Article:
Cinema Signal:

Becoming a Translator:
An Introduction to the Theory and Practice of Translation

. "The Interpreter"

The pleasure I derived from this political thriller is in its integrity to realistic behavior and logical development. It builds taut suspense out of an ability to tie us to its characters as they grapple with the dangers of frightful political realities--both personal and global. Its coincidences may be forgiven on the basis of dramatic need. Interiors of the actual U.N. building are used as a set for the first time, adding immense authenticity to the international intrigue.

Silvia Broome (Nicole Kidman), a native African with a mastery of languages and, in particular, Ku (a fictional combination of Swahili and Shona), is called upon to do the translation for the representatives of the fictional African country of Matobo, whose archetype dictator Edmund Zuwanie (Earl Cameron), aka, "The Teacher" because of his founding philosophies, is scheduled to arrive in three days for a speech to defend his record of brutality and savagery before the full U.N. membership.

Of course, the translater does her job. What's not known (until later) is her particular interest in Zuwanie because of her pre-U.N. role as an active Matobo dissident who lost her parents in one of his many purges. Be that as it may, an unplanned evacuation of the building causes her to leave her shoulder bag in her office, which overlooks the floor of the General Assembly. Returning later that night, and thinking she's entirely alone in the building, she's shocked to overhear a conversation on an open audio line. It's in her native Ku. "The Teacher will never leave this room alive," a man whispers.

Shocked and incredulous, she waits until the next morning to report it, turning the institution into a maelstrom of suspicion, fear and security activity. Taking over the case are Federal Agents Tobin Keller (Sean Penn) and his smartly attired partner Dot Woods (Catherine Keener). Keller, while suffering from the loss of his wife in an accident two weeks before, buries his grief in his work as he interviews Broome and concludes she's probably lying. His job is to find out why.

South African security chief, Nils Lud (Jesper Christensen), joins Keller and Woods' investigation, which exposes Broome's background but leaves the result of her lie detector session "indeterminate but probably truthful." Later, alone in her modest apartment, Broome is jolted by the sudden appearance of a masked intruder outside her apartment window, causing Keller to take her story about overhearing a threat on Zuwanie's life seriously. A stronger regard for her isn't far behind.

The development of this relationship is a tight rope, maneuvering between suspicion and attraction. The guarded nature of it hovers over and around a romantic potential that the team of writers made as unapproachable as a minefield. Nevertheless, it's the core of the movie's emotional content and given considerable tension and complex textures by these two capable actors. Their ability to juggle mutual gravitation while tracking down the participants in the assassination plot is almost enough to counteract several leaps of logic and coincidence in the plotline. Their discussion about how one may deal with bloody rulers and effect reform is the film's political agenda.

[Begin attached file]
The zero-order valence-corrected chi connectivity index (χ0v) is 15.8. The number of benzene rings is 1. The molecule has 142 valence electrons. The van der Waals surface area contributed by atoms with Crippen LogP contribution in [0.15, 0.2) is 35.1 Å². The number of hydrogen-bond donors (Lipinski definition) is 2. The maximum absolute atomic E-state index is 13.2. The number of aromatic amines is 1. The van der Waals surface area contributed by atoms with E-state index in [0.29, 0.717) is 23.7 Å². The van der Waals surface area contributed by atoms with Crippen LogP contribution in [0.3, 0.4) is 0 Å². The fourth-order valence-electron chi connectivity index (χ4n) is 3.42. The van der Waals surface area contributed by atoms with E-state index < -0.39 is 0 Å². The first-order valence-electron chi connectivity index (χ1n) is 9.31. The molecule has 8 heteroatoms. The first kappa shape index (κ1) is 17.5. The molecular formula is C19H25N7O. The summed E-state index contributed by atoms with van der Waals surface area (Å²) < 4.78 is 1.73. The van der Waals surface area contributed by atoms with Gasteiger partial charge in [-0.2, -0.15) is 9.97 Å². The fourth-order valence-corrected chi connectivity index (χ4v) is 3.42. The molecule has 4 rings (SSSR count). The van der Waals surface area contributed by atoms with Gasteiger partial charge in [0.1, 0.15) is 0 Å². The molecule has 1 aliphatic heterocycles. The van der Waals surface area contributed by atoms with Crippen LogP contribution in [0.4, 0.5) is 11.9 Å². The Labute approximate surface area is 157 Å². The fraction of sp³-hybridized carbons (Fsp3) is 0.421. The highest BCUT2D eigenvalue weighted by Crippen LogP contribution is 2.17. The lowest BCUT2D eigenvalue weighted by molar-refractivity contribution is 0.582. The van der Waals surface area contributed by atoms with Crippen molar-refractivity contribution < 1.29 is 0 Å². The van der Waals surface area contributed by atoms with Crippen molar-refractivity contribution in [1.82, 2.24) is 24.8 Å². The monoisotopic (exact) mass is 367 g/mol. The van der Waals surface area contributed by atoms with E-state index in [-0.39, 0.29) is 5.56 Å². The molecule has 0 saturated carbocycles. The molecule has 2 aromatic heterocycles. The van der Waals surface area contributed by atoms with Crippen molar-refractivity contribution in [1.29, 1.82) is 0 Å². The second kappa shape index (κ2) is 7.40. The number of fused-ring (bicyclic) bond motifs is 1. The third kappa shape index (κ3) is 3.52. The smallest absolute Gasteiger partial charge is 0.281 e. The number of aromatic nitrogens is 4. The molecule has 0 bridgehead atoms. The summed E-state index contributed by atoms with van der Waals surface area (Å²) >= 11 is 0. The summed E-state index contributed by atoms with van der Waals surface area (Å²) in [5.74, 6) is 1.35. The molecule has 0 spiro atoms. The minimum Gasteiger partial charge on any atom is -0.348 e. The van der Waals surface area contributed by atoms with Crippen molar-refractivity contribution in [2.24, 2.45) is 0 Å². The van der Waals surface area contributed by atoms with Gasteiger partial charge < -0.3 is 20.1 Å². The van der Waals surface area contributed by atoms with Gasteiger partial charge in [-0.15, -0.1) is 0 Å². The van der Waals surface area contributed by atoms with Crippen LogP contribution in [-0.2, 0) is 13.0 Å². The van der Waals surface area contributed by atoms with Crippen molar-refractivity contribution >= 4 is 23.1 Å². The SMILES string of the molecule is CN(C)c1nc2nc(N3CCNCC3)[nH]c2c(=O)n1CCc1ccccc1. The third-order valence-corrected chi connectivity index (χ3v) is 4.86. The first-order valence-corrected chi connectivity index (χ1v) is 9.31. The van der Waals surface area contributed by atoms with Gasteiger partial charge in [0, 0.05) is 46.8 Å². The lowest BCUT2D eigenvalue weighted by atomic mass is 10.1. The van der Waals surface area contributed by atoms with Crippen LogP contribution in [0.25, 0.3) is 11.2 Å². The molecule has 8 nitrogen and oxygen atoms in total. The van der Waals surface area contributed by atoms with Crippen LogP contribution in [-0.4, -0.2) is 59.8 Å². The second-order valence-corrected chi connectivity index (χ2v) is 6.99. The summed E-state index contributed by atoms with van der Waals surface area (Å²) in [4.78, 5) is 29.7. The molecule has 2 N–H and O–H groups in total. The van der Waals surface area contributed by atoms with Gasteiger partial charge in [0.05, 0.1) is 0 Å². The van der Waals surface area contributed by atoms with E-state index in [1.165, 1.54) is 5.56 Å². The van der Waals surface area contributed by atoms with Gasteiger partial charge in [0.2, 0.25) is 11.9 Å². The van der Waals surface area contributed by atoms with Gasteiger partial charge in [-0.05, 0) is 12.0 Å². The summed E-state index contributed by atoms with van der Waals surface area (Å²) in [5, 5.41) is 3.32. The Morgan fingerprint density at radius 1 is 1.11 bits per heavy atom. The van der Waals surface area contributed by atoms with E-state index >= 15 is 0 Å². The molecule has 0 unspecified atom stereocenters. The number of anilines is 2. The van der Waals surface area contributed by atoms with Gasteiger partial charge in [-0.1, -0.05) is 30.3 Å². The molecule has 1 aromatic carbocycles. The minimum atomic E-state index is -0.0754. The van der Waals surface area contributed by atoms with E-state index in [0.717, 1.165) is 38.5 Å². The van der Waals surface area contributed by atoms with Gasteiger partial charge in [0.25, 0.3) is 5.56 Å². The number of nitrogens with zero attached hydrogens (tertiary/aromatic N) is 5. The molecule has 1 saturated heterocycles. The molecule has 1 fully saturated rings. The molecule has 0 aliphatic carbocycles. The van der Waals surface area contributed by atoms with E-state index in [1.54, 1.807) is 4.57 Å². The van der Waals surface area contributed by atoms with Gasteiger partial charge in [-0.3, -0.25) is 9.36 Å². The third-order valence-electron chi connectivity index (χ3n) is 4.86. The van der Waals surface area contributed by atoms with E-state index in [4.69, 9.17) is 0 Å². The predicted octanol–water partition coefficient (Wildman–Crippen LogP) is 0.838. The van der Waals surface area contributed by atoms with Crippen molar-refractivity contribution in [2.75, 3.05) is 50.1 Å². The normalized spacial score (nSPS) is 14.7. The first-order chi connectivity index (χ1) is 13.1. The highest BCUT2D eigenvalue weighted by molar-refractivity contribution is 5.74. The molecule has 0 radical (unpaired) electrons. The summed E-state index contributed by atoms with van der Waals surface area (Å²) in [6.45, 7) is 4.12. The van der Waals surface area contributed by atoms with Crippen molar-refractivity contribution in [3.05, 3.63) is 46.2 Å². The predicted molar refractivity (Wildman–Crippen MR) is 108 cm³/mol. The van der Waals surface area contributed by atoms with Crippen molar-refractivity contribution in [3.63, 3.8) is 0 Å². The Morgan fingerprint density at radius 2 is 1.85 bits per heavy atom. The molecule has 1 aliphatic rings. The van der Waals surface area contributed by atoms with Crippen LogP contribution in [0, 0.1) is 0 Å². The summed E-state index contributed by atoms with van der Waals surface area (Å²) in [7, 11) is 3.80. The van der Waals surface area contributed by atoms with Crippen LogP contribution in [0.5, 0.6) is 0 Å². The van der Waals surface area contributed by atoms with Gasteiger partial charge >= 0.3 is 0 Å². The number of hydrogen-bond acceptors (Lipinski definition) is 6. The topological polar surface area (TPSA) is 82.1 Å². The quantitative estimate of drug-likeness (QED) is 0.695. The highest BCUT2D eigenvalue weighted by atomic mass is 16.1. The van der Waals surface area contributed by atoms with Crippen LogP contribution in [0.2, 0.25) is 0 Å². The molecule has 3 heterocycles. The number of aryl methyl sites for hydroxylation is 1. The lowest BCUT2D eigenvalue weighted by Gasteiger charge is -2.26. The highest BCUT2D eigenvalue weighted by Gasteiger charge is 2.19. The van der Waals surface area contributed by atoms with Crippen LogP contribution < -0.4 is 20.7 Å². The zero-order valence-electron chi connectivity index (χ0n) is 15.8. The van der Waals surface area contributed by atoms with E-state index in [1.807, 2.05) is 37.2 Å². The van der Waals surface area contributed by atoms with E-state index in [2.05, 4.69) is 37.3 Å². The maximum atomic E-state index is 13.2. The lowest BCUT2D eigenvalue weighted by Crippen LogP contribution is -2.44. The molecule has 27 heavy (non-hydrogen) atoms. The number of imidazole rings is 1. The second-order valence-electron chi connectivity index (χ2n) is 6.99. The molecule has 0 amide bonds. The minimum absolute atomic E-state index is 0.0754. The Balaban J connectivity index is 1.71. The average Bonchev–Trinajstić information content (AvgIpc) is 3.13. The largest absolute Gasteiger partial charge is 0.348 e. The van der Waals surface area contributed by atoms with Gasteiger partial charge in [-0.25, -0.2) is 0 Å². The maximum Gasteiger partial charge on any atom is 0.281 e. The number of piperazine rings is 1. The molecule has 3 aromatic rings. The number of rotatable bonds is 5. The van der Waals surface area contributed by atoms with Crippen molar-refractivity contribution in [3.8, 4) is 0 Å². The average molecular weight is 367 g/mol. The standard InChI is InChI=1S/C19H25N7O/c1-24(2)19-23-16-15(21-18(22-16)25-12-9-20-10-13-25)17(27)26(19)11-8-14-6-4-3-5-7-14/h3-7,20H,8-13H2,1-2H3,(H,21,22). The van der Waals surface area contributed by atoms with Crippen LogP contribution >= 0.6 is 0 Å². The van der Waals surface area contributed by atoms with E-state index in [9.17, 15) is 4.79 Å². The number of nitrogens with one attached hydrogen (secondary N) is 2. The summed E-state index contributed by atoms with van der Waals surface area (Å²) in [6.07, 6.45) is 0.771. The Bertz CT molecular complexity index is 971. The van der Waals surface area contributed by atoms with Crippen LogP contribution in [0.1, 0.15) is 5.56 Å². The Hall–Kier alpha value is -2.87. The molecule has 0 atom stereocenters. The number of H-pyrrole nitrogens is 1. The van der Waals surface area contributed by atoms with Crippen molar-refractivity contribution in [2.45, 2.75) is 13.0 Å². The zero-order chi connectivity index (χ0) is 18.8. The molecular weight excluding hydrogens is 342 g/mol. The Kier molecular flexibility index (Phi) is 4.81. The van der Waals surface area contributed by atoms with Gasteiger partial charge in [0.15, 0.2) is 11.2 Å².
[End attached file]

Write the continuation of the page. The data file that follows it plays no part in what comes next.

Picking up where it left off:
Kidman, as far as my ear goes, absorbs all aspects of her role, down to the musical lyric of her Afrikaans-like dialect, her fluency in Ku and the nerdy modesty of an intellectual loner. As if, but it's fun to watch. Penn's character hook is his balancing at the edges of depression, an emotional baseline that he mines for his needed measure of human complexity. Keener is the firm, dependable backup (with the sole laugh line), a model of quiet support, mostly out of the way.

In one extraordinary sequence, two of Keller's agents, separately following Broome as she rushes to a rendezvous, and a prime suspect carrying a shoulder bag, come together with the South African dissident leader Kuman-Kuman (George Harris) at a bus stop. All of them then board the bus. Keller, in phone contact with his men, suspects something terrible is about to take place and plunges through traffic to get to the bus to head off disaster.

Literary credits (and blame) go to screenwriters Charles Randolph, Scott Frank and Steven Zailian from a story by Martin Stellman and Brian Ward (writing team on "Shoebox Zoo" TV series), under director Sydney Pollack's tasteful sensibilities. At its best, their movie generates more genuine suspense than I've seen in my last four horror films, and the only ghosts are government employees. But, one wonders why they gave Keller such a limited emotional potential. Why squander the romantic chemistry that Penn and Kidman so skillfully generate when the consummation of it might have made the film richer, more satisfying and, possibly, the hit that it tries hard to be? The poignancy in the couple's disappointing destiny seems unnaturally imposed and may account for some of the critical panning it's received.

Despite that arguable misjudgement, Pollack adds another notch to his belt of thoughtful stories that appeal to the tastes of mature audiences. "The Interpreter" takes its place besides such work as "The Firm," "Out of Africa" and, especially, "Three Days of the Condor." Pollack is a director who can be counted on -- if not for a success every time out -- for a satisfying standard of intelligent dramatic depth with literary savvy.

Darius Khondji takes advantage of his singular visual opportunity on a site never before used for filming with cinematography that makes the multi-territorial setting a virtual character in the story.

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                                      ~~  Jules Brenner  

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